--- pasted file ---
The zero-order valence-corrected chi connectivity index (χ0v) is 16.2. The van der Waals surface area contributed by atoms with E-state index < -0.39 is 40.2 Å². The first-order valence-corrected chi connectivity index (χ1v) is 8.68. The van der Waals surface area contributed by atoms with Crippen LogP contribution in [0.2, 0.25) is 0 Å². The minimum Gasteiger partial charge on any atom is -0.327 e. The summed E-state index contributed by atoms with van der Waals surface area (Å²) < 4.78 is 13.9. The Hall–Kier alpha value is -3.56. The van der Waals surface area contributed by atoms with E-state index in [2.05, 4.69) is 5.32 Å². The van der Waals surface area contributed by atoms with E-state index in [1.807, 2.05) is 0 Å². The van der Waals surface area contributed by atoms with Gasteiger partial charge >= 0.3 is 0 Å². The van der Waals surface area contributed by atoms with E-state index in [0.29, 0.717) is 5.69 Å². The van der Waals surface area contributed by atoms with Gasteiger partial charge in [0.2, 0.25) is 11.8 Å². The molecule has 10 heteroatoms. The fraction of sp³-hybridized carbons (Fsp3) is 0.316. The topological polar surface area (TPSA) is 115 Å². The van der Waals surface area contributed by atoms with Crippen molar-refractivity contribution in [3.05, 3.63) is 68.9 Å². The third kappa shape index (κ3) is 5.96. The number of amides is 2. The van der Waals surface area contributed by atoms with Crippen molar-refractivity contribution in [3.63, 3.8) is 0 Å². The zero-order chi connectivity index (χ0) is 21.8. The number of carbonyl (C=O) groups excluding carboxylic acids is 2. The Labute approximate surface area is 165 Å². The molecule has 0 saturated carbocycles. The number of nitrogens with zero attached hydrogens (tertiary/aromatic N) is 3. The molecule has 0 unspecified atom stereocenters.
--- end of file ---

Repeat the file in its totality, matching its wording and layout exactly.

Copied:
The zero-order valence-corrected chi connectivity index (χ0v) is 16.2. The van der Waals surface area contributed by atoms with E-state index < -0.39 is 40.2 Å². The first-order valence-corrected chi connectivity index (χ1v) is 8.68. The van der Waals surface area contributed by atoms with Crippen LogP contribution in [0.2, 0.25) is 0 Å². The minimum Gasteiger partial charge on any atom is -0.327 e. The summed E-state index contributed by atoms with van der Waals surface area (Å²) < 4.78 is 13.9. The Hall–Kier alpha value is -3.56. The van der Waals surface area contributed by atoms with E-state index in [2.05, 4.69) is 5.32 Å². The van der Waals surface area contributed by atoms with E-state index in [1.807, 2.05) is 0 Å². The van der Waals surface area contributed by atoms with Gasteiger partial charge >= 0.3 is 0 Å². The van der Waals surface area contributed by atoms with E-state index in [0.29, 0.717) is 5.69 Å². The van der Waals surface area contributed by atoms with Gasteiger partial charge in [0.2, 0.25) is 11.8 Å². The molecule has 10 heteroatoms. The fraction of sp³-hybridized carbons (Fsp3) is 0.316. The topological polar surface area (TPSA) is 115 Å². The van der Waals surface area contributed by atoms with Crippen molar-refractivity contribution in [3.05, 3.63) is 68.9 Å². The third kappa shape index (κ3) is 5.96. The number of amides is 2. The van der Waals surface area contributed by atoms with Crippen molar-refractivity contribution in [3.63, 3.8) is 0 Å². The zero-order chi connectivity index (χ0) is 21.8. The number of carbonyl (C=O) groups excluding carboxylic acids is 2. The Labute approximate surface area is 165 Å². The molecule has 0 saturated carbocycles. The number of nitrogens with zero attached hydrogens (tertiary/aromatic N) is 3. The molecule has 0 unspecified atom stereocenters.